George W. Bush has been saying that he doesn't support comprehensive campaign reform without "paycheck protection." In a Des Moines debate earlier this month, he told John McCain:
Here's my worry with your [campaign reform] plan: It's going to hurt the Republican party, John. The Democratic Party is really the Democratic Party and the labor unions in America. And my worry is, is that you do nothing about what's called "paycheck protection." We do nothing about saying to labor, you can't take a laboring man's money and spend it in the way you see fit.
As Bush made clearer than, perhaps, he meant to, his primary concern about political spending by unions isn't that it rips off union members; it's that it usually goes to Democrats. But let's assume Bush had made a principled argument rather than a partisan one: Is it wrong for unions to spend union dues on politics without first getting the consent of each member?
Tom Geoghegan, a labor lawyer and author of The Secret Lives of Citizens, told Chatterbox: Of course not. "What people don't understand in this country," he explained, is that "unions exist for political action." When workers can't get benefits from their bosses, he said, they try to get them from Congress. Social Security, for example, was "collectively bargained at the national level." The irony, he pointed out, is that the vast majority of working Americans, who aren't dues-paying union members, get a free ride whenever labor gets a bill passed that expands government benefits for union members and non-members alike. You might call it paycheck protection in reverse. (To read a Slate article by Geoghegan elaborating on this argument, click here.)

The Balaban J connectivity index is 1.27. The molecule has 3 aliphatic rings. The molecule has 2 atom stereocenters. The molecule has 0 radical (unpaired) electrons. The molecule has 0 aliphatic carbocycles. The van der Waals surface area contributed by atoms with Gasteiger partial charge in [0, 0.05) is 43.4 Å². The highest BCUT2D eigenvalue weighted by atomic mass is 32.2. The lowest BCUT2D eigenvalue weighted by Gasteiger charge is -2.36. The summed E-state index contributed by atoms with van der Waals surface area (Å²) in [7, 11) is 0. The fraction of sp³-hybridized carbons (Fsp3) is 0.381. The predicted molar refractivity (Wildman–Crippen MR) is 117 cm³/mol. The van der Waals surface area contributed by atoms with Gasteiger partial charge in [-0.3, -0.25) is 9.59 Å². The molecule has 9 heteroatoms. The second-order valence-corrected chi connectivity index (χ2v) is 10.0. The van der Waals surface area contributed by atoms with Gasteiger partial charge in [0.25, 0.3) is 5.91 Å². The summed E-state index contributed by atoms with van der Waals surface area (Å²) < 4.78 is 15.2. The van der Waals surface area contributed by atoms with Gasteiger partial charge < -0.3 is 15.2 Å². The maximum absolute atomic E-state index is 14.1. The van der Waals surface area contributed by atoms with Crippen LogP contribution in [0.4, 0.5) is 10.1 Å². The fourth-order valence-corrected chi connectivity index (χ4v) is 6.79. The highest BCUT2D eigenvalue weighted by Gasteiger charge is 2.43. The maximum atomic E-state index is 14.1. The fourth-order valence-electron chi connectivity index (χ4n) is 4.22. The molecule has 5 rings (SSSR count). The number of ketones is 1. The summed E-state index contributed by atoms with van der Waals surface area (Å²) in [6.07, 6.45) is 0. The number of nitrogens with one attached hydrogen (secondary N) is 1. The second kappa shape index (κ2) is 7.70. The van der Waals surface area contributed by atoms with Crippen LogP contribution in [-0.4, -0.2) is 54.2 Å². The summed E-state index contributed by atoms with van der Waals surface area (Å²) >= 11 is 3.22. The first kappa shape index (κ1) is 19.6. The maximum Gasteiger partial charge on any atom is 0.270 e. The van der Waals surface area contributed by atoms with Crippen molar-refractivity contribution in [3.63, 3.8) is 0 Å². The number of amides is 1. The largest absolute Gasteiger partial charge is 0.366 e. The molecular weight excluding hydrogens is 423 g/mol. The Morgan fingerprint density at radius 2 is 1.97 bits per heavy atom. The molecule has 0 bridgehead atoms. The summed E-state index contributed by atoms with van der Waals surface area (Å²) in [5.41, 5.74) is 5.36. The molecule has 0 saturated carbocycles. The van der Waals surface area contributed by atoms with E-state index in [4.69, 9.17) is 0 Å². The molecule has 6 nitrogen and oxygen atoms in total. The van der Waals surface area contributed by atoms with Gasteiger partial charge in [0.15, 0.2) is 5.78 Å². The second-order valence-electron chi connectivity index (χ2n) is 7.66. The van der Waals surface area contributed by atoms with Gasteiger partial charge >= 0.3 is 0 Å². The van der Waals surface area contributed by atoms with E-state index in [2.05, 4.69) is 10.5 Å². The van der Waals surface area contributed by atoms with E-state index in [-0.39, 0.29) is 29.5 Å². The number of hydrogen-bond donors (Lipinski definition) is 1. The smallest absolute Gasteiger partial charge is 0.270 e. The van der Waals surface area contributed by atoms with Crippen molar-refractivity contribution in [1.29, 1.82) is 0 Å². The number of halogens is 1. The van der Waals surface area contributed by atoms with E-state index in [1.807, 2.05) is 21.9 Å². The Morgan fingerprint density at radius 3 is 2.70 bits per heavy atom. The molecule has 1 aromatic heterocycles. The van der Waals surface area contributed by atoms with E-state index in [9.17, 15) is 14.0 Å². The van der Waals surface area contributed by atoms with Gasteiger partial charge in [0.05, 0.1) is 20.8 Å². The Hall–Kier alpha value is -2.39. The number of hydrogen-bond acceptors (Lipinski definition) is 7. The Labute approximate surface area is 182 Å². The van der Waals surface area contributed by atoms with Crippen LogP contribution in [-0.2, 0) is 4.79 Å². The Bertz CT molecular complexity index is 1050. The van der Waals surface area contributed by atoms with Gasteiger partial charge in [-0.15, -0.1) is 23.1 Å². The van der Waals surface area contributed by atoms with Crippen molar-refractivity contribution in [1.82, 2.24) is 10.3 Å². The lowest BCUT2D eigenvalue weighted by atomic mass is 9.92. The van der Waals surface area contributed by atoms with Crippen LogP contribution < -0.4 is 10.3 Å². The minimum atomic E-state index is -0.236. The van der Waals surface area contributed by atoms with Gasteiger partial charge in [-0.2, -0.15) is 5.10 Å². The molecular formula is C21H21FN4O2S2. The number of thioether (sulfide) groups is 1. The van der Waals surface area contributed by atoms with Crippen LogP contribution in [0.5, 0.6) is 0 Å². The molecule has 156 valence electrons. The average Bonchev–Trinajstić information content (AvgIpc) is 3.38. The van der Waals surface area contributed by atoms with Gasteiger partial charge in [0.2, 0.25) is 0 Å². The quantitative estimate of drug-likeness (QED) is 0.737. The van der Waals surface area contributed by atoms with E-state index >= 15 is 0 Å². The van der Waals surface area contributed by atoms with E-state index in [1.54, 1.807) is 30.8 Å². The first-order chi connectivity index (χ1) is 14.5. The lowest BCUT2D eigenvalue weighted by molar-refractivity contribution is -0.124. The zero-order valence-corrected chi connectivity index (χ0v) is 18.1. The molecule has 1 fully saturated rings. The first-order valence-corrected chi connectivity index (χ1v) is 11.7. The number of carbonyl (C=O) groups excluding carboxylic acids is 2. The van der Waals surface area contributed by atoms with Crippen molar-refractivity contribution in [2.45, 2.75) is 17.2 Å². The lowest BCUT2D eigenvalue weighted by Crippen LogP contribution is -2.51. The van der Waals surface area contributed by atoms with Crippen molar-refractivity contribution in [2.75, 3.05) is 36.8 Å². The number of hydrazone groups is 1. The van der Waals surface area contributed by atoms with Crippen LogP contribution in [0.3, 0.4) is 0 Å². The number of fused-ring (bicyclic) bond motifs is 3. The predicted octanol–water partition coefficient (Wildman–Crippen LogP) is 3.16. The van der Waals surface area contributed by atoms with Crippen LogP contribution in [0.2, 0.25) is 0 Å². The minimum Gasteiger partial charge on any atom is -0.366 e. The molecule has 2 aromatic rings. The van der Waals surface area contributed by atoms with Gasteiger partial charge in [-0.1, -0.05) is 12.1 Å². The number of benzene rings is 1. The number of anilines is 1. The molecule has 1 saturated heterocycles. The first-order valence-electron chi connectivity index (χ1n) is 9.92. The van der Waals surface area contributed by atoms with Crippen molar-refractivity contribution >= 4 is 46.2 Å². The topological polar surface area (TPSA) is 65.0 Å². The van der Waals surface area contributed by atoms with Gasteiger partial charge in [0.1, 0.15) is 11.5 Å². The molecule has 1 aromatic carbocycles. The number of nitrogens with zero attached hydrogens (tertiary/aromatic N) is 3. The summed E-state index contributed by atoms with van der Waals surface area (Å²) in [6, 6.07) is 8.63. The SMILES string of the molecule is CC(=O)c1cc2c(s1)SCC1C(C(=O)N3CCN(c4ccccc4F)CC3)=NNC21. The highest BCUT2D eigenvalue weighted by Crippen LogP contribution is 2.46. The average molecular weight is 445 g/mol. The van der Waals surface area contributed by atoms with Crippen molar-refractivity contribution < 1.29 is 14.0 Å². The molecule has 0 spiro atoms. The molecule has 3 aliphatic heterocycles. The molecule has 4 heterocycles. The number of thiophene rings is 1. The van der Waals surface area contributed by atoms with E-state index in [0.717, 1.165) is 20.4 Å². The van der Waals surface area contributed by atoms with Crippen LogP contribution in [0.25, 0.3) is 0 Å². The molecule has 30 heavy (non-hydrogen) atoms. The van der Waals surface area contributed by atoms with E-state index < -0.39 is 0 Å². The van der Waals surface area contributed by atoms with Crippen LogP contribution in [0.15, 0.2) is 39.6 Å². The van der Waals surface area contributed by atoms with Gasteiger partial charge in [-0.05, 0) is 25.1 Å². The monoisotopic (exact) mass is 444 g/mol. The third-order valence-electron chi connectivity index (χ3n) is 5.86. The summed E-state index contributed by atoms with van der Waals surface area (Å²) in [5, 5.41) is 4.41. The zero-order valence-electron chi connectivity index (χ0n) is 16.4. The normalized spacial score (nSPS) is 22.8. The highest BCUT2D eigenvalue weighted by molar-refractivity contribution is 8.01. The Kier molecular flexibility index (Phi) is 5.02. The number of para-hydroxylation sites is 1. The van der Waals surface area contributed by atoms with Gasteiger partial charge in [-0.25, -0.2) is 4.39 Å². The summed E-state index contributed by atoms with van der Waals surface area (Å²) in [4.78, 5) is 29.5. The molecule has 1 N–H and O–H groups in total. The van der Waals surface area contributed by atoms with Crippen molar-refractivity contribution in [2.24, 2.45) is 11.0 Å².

But what if a union member happens to be a Republican, and doesn't like seeing his dues spent to help elect Democrats or to expand government? This question was raised in 1968 by Harry Beck, a member of the Communications Workers of America, who sued his union because it was using his dues to help elect Hubert Humphrey (who lost, incidentally, even though labor was a much bigger force in American politics than it is today). In 1988, the Supreme Court ruled that union members could demand a refund when their dues were used for political purposes against their wishes. But the decision didn't make it easy in any practical sense for union members to get their money back, and the National Labor Relations Board dragged its heels for several years on the matter. In practice, usually the only way a union member could really get his union to stop using his dues for political purposes was by quitting the union.